Psyched-out lawmakers battle through another Capital Challenge

Perhaps it was the gray skies threatening rain, or maybe the dour economy had finally gotten to them. Whatever the reason, several members of Congress just didn’t feel at the top of their game for Wednesday’s 28th running of the ACLI Capital Challenge road race.

“I feel awful,” said Rep. José Serrano (D-N.Y.), stretching a quad before the race’s 8 a.m. start time. “I don’t know why I’m doing this.”

His team, the Serrano Peppers, wore T-shirts emblazoned with a red-and-blue imprint of the congressman modeled after the popular “Hope” campaign image of President Obama.

Rep. Dave Reichert (R-Wash.) was equally hopeless.

“I’m tired already, and I haven’t even started,” he said.

Sen. John Ensign (R-Nev.), who won the title of Fastest Man in the Senate in 2008, had this bleak analysis of his physical condition: “I was in better shape last year.”

Many lawmakers blamed their creaky knees for their dismal outlook on the contest.

Sen. Jack Reed (D-R.I.) wore tan bands around both knees. Sen. John Thune (R-S.D.) considered himself still on the “IR” — the injured reserve list — on account of his knee surgery last year. And Reichert recounted his doomed experience in this very race two years ago, when he “fell into a chuckhole” and tore his meniscus. That injury resulted in two surgeries.

But Congress members are often loath to back down from a challenge. So approximately 40 of them lined up at the starting point in Anacostia Park alongside hundreds of staffers, reporters, executive- and judicial-branch employees, and special guests District of Columbia Mayor Adrian Fenty and Olympic marathon silver medalist Meb Keflezighi for another chance to compete against each other.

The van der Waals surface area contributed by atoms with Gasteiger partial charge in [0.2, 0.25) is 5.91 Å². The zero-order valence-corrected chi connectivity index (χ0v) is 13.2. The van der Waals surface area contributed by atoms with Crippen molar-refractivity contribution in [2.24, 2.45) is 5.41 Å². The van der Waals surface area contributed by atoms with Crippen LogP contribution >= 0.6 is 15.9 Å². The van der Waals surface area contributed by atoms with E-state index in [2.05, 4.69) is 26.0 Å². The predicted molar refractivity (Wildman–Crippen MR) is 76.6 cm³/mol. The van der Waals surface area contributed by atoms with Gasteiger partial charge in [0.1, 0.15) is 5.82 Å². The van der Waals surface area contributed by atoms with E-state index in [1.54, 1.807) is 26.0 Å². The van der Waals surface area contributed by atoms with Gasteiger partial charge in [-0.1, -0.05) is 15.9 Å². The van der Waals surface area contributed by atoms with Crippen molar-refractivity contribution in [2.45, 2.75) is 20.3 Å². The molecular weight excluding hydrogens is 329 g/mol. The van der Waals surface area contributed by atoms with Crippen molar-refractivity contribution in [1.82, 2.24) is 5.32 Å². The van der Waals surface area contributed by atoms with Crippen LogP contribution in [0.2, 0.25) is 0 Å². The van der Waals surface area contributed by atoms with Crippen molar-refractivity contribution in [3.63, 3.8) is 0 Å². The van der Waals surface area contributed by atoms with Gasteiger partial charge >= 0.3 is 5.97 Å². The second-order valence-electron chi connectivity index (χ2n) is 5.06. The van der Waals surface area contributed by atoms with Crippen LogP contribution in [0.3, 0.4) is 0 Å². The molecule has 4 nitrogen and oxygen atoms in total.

“Be careful of the course — there are a number of potholes,” announcer Phil Stewart warned before the start gun went off — advice Reichert could have used two years ago.

Then, during the race, Stewart declared, “With the brisk wind today, I don’t think we’ll be setting any course records.”

Rep. Bart Gordon (D-Tenn.), the 20-time congressional champion of the race, must’ve taken Stewart’s words as an affront. Gordon, whose 60th birthday in January bumped him up to a higher age bracket this year, said he set a course record for his cohort.

Still, at approximately 18 minutes and 45 seconds, he finished about two minutes slower than his personal Capital Challenge best.

“It’s the slowest time I’ve had in a while,” he said.

{mospagebreak}Despite Gordon’s perceived sluggishness, his colleagues still consider him the premier congressional runner.

“Bart is like the Sinatra of running,” Serrano said. “I’m like the Frankie Avalon of running.”

“I’m going to run with Bart Gordon in a geographic sense,” Rep. Mike Pence (R-Ind.) said, hoping before the race to finish under the 40-minute mark.

Thune took away Ensign’s title as fastest Senate man with an approximate time of 19 minutes and 35 seconds, but Ensign saw that coming.

Thune’s absence in last year’s race was “the only reason I won,” Ensign said.

There were a few lawmakers and staffers whose enthusiasm couldn’t be dampened.

Rep. Todd Tiahrt’s (R-Kan.) office provided another cheerful trio of spectators, waving the same “We Love T♥” sign from last year.

Tiahrt deputy chief of staff Amy Claire Brusch boasted that her boss is the only member of Congress who participates in congressional football, basketball, baseball and running contests, prompting press secretary Wendy Knox to chime in, “Whenever he competes, we bring out these signs.”

Team Tiahrt also changed its name this year to Achy Breaky Tiarht.

“We came with a good, strong name this year,” Knox said.

Freshman Rep. Aaron Schock (R-Ill.) also felt good about the race, despite little training.

“I did better than I thought,” he said. “I try to run one or two times a week, but this Congress gig isn’t too kind on the workout routine.”

The race wasn’t a total loss for Serrano, either, whose communications director, Phil Schmidt, came in second place overall for the second straight year. Schmidt was apprehensive about his chances before the race, acknowledging that he had run the Boston Marathon a week earlier, but wore the same American-flag shorts that brought him success in 2008.

Rain began to fall as the final participants approached the finish line, and as the skies opened wider, the two unofficial monarchs of the race, Sens. Kay Bailey Hutchison (R-Texas) and Richard Lugar (R-Ind.), came into sight. Lugar crossed as the only member to run all 28 races, and a smiling Hutchison finished surrounded by 15 of her aides and teammates in light-brown T-shirts.